Jessica: Right, things that I never would have considered at that age.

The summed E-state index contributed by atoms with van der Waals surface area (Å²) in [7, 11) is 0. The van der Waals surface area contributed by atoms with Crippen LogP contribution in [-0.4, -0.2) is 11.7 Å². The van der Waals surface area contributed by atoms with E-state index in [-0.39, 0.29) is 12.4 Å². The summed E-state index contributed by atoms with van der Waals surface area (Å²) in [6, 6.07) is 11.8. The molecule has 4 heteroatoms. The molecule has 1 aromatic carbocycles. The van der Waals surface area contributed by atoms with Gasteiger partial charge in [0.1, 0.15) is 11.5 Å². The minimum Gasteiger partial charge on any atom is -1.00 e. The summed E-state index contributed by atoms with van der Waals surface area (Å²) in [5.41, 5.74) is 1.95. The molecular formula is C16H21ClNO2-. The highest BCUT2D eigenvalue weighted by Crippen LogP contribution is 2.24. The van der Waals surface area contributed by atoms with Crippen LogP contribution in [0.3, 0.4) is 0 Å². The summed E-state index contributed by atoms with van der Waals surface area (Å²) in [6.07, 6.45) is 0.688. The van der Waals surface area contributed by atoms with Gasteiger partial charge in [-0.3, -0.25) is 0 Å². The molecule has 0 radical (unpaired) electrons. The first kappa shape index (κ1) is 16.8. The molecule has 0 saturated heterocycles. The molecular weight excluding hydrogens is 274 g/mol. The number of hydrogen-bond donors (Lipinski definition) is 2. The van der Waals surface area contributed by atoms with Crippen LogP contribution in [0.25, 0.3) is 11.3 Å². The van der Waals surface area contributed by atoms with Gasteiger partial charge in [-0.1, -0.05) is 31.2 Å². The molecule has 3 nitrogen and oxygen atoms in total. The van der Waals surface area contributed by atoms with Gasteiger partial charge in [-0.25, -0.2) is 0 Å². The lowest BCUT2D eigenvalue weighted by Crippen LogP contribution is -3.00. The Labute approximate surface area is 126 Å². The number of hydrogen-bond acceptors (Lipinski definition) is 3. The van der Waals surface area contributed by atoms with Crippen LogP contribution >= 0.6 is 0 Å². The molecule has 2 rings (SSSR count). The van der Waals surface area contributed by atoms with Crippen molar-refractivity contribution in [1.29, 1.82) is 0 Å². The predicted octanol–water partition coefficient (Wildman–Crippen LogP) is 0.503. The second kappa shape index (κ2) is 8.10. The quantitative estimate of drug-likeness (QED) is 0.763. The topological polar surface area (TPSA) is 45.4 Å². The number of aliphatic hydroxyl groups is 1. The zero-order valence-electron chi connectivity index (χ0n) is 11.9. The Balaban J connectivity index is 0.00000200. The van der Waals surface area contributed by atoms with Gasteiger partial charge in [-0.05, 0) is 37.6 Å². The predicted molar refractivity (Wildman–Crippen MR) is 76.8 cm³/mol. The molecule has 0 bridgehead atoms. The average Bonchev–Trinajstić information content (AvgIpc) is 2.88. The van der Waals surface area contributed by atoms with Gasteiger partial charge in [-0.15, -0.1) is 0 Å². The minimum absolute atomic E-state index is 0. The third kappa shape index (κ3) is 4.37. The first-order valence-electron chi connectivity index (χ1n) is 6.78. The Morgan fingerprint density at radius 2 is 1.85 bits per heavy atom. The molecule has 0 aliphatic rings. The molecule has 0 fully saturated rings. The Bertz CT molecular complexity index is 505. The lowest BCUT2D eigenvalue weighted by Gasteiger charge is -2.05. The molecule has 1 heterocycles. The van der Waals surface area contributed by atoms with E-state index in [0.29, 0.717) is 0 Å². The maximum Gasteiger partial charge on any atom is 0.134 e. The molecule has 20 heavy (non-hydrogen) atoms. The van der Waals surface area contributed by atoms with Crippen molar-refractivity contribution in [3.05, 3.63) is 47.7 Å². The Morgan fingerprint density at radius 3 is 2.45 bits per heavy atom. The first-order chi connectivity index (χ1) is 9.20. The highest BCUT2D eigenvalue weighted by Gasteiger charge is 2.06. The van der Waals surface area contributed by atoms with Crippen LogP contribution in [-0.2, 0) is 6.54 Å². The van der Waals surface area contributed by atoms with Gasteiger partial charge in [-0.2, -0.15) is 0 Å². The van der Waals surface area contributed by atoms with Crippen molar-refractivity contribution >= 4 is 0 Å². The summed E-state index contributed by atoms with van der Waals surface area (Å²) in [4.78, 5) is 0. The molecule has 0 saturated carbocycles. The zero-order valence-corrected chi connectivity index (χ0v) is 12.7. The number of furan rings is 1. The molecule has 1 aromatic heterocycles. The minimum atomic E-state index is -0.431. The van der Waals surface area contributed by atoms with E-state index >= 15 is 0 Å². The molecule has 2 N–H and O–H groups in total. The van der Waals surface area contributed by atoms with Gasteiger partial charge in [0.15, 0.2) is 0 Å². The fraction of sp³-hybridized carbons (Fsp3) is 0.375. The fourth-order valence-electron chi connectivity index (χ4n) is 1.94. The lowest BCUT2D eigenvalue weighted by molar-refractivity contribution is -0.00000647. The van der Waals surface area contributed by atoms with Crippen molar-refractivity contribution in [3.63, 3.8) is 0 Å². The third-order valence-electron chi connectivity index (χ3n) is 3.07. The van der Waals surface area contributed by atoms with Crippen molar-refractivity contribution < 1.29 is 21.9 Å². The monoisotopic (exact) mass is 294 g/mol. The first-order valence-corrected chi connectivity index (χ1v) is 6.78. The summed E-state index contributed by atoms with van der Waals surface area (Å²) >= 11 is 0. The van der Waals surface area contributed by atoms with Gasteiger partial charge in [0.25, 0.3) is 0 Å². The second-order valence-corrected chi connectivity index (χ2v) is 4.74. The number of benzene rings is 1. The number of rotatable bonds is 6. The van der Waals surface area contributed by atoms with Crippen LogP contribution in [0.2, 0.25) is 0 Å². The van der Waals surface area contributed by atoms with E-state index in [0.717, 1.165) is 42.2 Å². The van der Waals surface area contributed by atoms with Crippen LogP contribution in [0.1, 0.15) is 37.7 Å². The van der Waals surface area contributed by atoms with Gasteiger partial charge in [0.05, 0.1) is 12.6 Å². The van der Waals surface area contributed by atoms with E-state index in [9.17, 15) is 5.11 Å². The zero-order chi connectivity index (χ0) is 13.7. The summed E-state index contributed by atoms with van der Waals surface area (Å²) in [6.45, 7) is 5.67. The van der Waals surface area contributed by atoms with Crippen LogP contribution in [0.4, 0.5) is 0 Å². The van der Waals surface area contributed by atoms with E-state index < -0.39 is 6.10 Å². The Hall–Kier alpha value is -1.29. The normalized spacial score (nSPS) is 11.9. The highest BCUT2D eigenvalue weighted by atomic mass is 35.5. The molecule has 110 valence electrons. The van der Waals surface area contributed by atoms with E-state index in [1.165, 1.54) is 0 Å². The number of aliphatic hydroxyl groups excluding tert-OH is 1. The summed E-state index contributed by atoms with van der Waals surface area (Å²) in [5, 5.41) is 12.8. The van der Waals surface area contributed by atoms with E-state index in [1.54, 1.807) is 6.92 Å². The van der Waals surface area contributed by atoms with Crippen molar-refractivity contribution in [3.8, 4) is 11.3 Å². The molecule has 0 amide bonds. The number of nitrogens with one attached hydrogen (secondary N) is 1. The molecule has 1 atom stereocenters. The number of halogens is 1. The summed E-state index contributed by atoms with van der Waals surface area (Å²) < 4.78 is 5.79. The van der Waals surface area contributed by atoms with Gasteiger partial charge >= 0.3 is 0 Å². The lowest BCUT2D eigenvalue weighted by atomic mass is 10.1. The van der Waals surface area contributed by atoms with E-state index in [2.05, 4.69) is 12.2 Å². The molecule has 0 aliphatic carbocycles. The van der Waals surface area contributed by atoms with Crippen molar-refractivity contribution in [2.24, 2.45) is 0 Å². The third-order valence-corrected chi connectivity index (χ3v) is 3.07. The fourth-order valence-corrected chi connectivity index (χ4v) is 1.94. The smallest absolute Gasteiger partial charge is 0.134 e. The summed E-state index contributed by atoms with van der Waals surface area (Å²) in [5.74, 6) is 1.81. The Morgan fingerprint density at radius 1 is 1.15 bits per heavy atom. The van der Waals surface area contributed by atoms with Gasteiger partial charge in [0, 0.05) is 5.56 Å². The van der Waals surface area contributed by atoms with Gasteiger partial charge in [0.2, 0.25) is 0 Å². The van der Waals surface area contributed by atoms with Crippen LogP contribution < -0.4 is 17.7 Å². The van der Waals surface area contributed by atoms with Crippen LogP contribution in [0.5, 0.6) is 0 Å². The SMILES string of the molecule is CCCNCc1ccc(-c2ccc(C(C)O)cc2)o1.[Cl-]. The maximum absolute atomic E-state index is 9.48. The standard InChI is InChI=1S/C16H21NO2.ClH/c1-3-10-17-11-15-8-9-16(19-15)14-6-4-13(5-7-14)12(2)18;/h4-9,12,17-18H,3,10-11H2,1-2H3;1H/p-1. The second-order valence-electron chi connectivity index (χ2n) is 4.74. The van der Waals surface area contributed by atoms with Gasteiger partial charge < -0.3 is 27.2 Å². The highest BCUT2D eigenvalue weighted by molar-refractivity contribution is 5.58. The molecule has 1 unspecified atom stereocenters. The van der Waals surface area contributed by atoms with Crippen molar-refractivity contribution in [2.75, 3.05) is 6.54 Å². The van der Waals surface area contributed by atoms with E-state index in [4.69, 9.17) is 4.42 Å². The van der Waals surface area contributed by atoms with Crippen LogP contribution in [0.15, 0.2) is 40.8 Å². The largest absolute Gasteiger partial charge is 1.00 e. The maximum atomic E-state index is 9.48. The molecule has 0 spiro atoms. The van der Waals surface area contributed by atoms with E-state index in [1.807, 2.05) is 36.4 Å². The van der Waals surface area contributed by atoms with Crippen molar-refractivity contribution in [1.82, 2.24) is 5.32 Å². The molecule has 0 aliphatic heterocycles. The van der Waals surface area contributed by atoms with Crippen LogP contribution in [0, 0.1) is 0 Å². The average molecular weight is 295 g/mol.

T.H.: Who pays for them to fly home on Christmas break? Then they’re in the house, and what happens to child support when they go to college? Actually, I want to come back to that, but we’re going to take a quick break here. Because we know it’s hard to get honest and reliable information about your divorce, so we’ve done the work for you. Be sure to subscribe to our newsletter to get exEXPERTS in your inbox, join our virtual open house events where you can ask questions to top experts live, and sign up for private sessions with us so we can help you move on. You can sign up and get all of this information at We’ve lived it, so we get it. Now back to our show. I definitely spent a lot of time on our parenting agreement, and I was married to a narcissist. You’re so under the mud and suffocating that you don’t even know what’s good anymore, but there was a change in his employment all of the sudden, and a change in his income all the sudden. I know him. He’s not living himself on that salary. Forget about me and three kids, that’s not the kind of life he wants to live, so I know it was bullshit. Anyway, the way that we negotiated in the end, because he was going to have a big lump sum of money coming in, in a few years when they were selling the company he moved over to, I said, “Well, I’m entitled to that.” The argument was “No, you’re not. We’re not together anymore.” I said, “Then put it on the kids’ names. I don’t want any of it. It’s all for the kids.” That money has paid for three kids in college. There’s money for postgraduate school. There’s money for living in New York City. It took, by the way, four years for my divorce. This was probably year three by the time we got to me being strong enough to recognize, holy crap, this is this is not good, what’s going on here, and more importantly, to figure out how to get it in a way that will work for him, and indirectly give it to the kids. I’m so glad that it worked out that way because it would have been very stressful. But we did consider college, we did negotiate some things for child support to go down, but I’ve got to tell you guys, they’re more expensive in college than they are living at home. Be careful negotiating your child support. 18 years old, they’re not adults, okay? They’re not adults till they can pay for a roof over their head and lah-de-dah. As far as I’m concerned, that’s like 30 years old, okay? But child support is not going to 30.